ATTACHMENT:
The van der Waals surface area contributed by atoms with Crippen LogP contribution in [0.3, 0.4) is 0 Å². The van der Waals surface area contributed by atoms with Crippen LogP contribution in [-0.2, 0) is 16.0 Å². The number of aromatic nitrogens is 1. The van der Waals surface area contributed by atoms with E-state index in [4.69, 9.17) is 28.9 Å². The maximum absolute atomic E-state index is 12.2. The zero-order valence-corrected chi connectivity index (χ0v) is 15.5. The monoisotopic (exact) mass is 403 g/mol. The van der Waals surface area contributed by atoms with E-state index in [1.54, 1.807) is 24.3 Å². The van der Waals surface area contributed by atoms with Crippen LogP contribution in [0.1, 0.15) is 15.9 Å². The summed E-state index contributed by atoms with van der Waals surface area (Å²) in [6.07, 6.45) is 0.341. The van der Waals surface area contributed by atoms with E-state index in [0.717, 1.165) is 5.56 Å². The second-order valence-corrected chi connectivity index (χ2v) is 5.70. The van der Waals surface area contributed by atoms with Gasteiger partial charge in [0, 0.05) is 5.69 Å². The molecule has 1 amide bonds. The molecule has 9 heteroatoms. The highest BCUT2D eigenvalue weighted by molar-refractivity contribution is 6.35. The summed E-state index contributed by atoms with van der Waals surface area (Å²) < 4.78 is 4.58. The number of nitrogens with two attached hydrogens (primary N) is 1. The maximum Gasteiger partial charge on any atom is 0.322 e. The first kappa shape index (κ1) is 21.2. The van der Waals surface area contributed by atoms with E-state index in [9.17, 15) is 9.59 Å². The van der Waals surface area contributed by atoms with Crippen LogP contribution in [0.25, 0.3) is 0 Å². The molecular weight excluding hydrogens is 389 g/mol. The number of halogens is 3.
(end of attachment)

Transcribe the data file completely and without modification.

The van der Waals surface area contributed by atoms with Crippen LogP contribution in [0.3, 0.4) is 0 Å². The van der Waals surface area contributed by atoms with Crippen LogP contribution in [-0.2, 0) is 16.0 Å². The number of aromatic nitrogens is 1. The van der Waals surface area contributed by atoms with E-state index in [4.69, 9.17) is 28.9 Å². The maximum absolute atomic E-state index is 12.2. The zero-order valence-corrected chi connectivity index (χ0v) is 15.5. The monoisotopic (exact) mass is 403 g/mol. The van der Waals surface area contributed by atoms with E-state index in [1.54, 1.807) is 24.3 Å². The van der Waals surface area contributed by atoms with Crippen LogP contribution in [0.1, 0.15) is 15.9 Å². The summed E-state index contributed by atoms with van der Waals surface area (Å²) in [6.07, 6.45) is 0.341. The van der Waals surface area contributed by atoms with E-state index in [0.717, 1.165) is 5.56 Å². The second-order valence-corrected chi connectivity index (χ2v) is 5.70. The van der Waals surface area contributed by atoms with Gasteiger partial charge in [0, 0.05) is 5.69 Å². The molecule has 1 amide bonds. The molecule has 9 heteroatoms. The highest BCUT2D eigenvalue weighted by molar-refractivity contribution is 6.35. The summed E-state index contributed by atoms with van der Waals surface area (Å²) < 4.78 is 4.58. The number of nitrogens with two attached hydrogens (primary N) is 1. The maximum Gasteiger partial charge on any atom is 0.322 e. The first kappa shape index (κ1) is 21.2. The van der Waals surface area contributed by atoms with E-state index in [9.17, 15) is 9.59 Å². The van der Waals surface area contributed by atoms with Crippen LogP contribution in [0.25, 0.3) is 0 Å². The molecular weight excluding hydrogens is 389 g/mol. The number of halogens is 3.